Anja Percival

 Printmaker

Printmaking techniques


For the purposes of Printfest 2010 (see the 'News' section of the website), I produced a short video to demonstrate the techniques that I most commonly use. This is available to view online:

view on Artplayer.tv; Printfest

view on vimeo.com

The artworks I create are fine art prints, or more specifically, etchings. Although the term 'print' implies that a photographic process is involved, this is not the case here... the majority of my etchings are hand-drawn images, created by working directly onto the copper etching plate with a wax pencil. The techniques outlined below describe processes used by printmakers, not printers; this distinction is important, as etchings are not necessarily 'carbon copies' as many people mistakenly believe.

My work normally incorporates a combination of etching and collagraph techniques.
The traditional etching process produces imagery using acid erosion on metal. Areas of metal that are exposed to and thus corroded by acid are roughened, and so during subsequent printing, these etched areas can grip printing ink more than areas which were shielded from the acid (and so remain smooth), and this ink is then later transferred to paper by the application of extreme pressure in an etching press.

There are many different grounds (coatings to protect the metal), mark-making techniques and plate preparations that can create different qualities of line, tone and texture on the metal's surface.
For example, one way to produce sharp lines is to use hard ground; the surface of the metal (usually zinc, copper or steel) is first coated with a waxy layer ('resist' or 'ground') and then the image is scratched by hand into this surface. The 'drawing' process removes the ground to expose the metal below. So when the plate is immersed in acid, the drawing is permanently 'etched' or eaten into the exposed flat metal surface to produce roughened areas, or grooves, which later hold on to the ink during the printing stage.
I also combine using hard ground with the sugar lift technique. This technique uses a sugary solution that is painted onto the plate before coating it with the waxy resist. This solution later dissolves and lifts off when the plate is immersed in hot water, taking its waxy coating with it, thus exposing the metal underneath for etching. This method is often used for producing more spontaneous, smoother lines, but as with many etching techniques, can also be combined and adapted with other processes to create a variety of effects.

An alternative approach is to start from the opposite end; to focus on the white areas of an image, rather than on the black lines. If just the highlights of an image are marked/protected onto a plate using small areas of ground, then when the plate is immersed in acid, the rest of the surface is etched, except these protected polished points. Successive applications of ground covering more and more of the plate, interspersed with more etching, create different grades of roughness to the plate… as the more times exposed metal is dipped into the acid, the rougher it goes, and so the more ink it will hold, to produce darker areas within the resulting image. I frequently work with wax pencils for this technique, to block off areas of the plate. A sequence of photographs that I took whilst working on a large image (Interior Light VII, 2011) demonstrate this; click here to view the sequence.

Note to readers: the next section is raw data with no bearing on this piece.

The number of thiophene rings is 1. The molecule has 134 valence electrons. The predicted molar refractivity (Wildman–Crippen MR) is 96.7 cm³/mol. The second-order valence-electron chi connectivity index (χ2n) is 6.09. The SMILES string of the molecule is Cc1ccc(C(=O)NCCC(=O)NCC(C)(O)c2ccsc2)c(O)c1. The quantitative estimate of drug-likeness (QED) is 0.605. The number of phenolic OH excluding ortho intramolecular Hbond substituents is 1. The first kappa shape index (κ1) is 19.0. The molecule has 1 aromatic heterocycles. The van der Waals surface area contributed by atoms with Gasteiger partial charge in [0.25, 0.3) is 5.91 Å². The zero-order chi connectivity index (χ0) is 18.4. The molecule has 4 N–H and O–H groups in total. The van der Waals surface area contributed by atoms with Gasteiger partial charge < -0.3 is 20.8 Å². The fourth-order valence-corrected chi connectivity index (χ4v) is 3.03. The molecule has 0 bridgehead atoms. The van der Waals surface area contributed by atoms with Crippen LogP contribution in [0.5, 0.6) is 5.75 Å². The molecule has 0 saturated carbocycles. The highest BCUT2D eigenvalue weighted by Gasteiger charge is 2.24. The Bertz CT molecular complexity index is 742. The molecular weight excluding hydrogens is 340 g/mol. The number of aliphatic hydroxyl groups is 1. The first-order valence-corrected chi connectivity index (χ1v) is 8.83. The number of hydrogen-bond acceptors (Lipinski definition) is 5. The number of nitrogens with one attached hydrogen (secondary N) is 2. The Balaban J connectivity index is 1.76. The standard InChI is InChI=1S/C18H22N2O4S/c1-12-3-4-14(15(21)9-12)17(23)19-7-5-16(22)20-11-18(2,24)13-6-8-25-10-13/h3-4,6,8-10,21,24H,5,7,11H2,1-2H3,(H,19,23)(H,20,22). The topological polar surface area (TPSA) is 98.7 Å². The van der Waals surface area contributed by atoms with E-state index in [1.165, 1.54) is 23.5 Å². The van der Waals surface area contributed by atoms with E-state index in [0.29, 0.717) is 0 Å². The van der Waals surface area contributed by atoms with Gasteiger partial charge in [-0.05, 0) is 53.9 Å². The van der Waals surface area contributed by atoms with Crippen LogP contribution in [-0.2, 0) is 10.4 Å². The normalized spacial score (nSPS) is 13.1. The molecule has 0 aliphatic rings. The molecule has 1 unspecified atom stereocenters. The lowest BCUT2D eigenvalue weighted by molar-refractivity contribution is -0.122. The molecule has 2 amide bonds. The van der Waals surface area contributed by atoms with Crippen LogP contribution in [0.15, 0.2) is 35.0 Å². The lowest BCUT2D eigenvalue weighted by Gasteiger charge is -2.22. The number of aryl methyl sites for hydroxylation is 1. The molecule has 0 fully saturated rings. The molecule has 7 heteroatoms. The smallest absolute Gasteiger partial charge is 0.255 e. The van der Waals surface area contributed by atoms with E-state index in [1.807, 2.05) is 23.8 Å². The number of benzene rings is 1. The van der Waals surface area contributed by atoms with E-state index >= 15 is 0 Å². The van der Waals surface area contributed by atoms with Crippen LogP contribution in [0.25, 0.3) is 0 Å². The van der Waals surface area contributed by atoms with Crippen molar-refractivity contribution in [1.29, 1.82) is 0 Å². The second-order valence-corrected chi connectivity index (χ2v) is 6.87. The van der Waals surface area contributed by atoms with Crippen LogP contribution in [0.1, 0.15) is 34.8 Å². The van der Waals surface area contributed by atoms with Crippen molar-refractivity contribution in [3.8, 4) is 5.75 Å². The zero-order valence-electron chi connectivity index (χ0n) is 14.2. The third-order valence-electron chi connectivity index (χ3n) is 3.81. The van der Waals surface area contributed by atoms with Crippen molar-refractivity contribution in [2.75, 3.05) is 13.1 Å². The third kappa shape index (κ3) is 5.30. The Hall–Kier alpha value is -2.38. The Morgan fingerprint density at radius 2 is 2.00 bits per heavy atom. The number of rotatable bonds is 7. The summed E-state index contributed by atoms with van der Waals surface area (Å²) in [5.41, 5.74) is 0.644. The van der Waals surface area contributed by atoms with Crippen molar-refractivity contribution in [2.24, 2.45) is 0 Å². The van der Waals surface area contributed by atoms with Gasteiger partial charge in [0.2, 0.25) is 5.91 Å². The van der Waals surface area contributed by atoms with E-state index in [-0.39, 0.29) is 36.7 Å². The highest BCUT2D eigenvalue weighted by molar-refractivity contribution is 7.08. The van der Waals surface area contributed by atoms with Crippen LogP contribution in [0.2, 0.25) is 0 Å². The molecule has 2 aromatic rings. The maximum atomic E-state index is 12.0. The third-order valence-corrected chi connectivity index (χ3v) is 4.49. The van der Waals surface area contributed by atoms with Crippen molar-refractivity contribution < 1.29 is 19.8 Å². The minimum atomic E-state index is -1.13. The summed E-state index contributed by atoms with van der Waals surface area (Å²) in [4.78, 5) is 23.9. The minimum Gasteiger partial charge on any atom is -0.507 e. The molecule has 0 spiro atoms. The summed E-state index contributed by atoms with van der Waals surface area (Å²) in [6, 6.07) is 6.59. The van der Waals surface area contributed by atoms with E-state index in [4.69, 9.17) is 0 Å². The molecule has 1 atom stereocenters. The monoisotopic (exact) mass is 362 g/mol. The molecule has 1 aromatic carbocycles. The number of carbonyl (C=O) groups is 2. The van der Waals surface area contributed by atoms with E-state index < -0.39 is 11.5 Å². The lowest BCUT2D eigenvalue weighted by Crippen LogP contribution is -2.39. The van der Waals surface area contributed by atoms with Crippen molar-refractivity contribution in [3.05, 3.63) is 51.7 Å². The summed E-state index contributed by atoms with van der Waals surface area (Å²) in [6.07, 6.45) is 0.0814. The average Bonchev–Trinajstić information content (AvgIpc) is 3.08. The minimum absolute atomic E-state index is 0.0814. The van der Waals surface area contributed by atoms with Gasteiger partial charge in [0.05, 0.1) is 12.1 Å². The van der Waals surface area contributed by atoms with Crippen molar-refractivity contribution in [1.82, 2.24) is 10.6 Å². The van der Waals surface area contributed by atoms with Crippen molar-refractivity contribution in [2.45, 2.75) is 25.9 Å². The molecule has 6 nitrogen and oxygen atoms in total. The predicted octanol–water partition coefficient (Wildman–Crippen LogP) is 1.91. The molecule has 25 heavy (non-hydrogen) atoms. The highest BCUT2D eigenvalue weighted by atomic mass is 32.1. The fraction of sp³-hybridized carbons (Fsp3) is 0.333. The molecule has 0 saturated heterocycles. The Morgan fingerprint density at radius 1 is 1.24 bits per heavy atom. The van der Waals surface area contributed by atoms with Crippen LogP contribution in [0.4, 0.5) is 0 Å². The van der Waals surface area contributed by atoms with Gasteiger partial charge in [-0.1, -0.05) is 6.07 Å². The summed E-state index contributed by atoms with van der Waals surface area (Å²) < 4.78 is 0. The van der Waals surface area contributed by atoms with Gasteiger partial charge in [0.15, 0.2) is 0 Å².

Hard ground is very durable, and so creates well defined areas of tone on a plate. Wax pencils are intermediate in their resistance to acid, therefore work best when accompanied by hard ground, to reinforce protection on large areas that are to be etched for a long time. On the other hand, white ground is relatively soft, and offers only a temporary protection against the acid, eventually disintegrating to let the acid completely break through. The extent of this will depend on length of exposure to the acid and how thickly the white ground is applied. So, because of it’s nature, white ground creates softer but more unpredictable marks than hard ground.

A collagraph plate differs from an etching plate as texture is built up on the surface of the plate to form a relief, rather than extending below the surface level of the plate like the grooves on an etching plate. So, no acid is involved here, and any waterproof surface will do; I normally use varnished card or thick acetate, and create the image using materials that solidify to form durable 'edges' or texture on the base plate, such as thick acrylic paint, waterproof PVA or moulding paste. Once dry and sealed with varnish, the edges of the relief capture the ink as metal grooves would, which is again transferred onto paper via an etching press.

The colour prints that I produce are all slightly different, as I apply ink to the plate in much the same way as one would paint a canvas. So printmaking in this selective way allows for much variation in colour and distribution of ink across the paper; for this reason no two colour prints are the same. Even black and white prints are by no means simple copies; each print is individually hand produced, and there are a finite number of prints taken from each plate. This is partly restricted by the perishability of the metal plate's surface caused by successive runs though the printing press, but also by my wish to keep each image relatively original, and precious.


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